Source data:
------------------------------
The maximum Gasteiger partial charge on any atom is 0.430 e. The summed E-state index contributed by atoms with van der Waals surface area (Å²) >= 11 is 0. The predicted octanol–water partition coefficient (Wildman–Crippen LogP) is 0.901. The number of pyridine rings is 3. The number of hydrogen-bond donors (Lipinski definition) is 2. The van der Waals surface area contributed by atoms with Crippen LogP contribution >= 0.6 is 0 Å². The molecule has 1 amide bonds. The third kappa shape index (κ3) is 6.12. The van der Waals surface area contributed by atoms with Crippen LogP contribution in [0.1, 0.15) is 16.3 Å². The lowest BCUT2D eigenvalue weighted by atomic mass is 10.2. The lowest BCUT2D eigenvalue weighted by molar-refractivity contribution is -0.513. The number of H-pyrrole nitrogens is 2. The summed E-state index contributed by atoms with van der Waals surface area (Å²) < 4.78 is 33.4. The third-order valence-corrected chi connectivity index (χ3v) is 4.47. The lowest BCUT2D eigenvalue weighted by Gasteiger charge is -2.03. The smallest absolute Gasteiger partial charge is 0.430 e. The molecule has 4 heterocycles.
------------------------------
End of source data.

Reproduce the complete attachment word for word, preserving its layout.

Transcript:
The maximum Gasteiger partial charge on any atom is 0.430 e. The summed E-state index contributed by atoms with van der Waals surface area (Å²) >= 11 is 0. The predicted octanol–water partition coefficient (Wildman–Crippen LogP) is 0.901. The number of pyridine rings is 3. The number of hydrogen-bond donors (Lipinski definition) is 2. The van der Waals surface area contributed by atoms with Crippen LogP contribution >= 0.6 is 0 Å². The molecule has 1 amide bonds. The third kappa shape index (κ3) is 6.12. The van der Waals surface area contributed by atoms with Crippen LogP contribution in [0.1, 0.15) is 16.3 Å². The lowest BCUT2D eigenvalue weighted by atomic mass is 10.2. The lowest BCUT2D eigenvalue weighted by molar-refractivity contribution is -0.513. The number of H-pyrrole nitrogens is 2. The summed E-state index contributed by atoms with van der Waals surface area (Å²) < 4.78 is 33.4. The third-order valence-corrected chi connectivity index (χ3v) is 4.47. The lowest BCUT2D eigenvalue weighted by Gasteiger charge is -2.03. The smallest absolute Gasteiger partial charge is 0.430 e. The molecule has 4 heterocycles.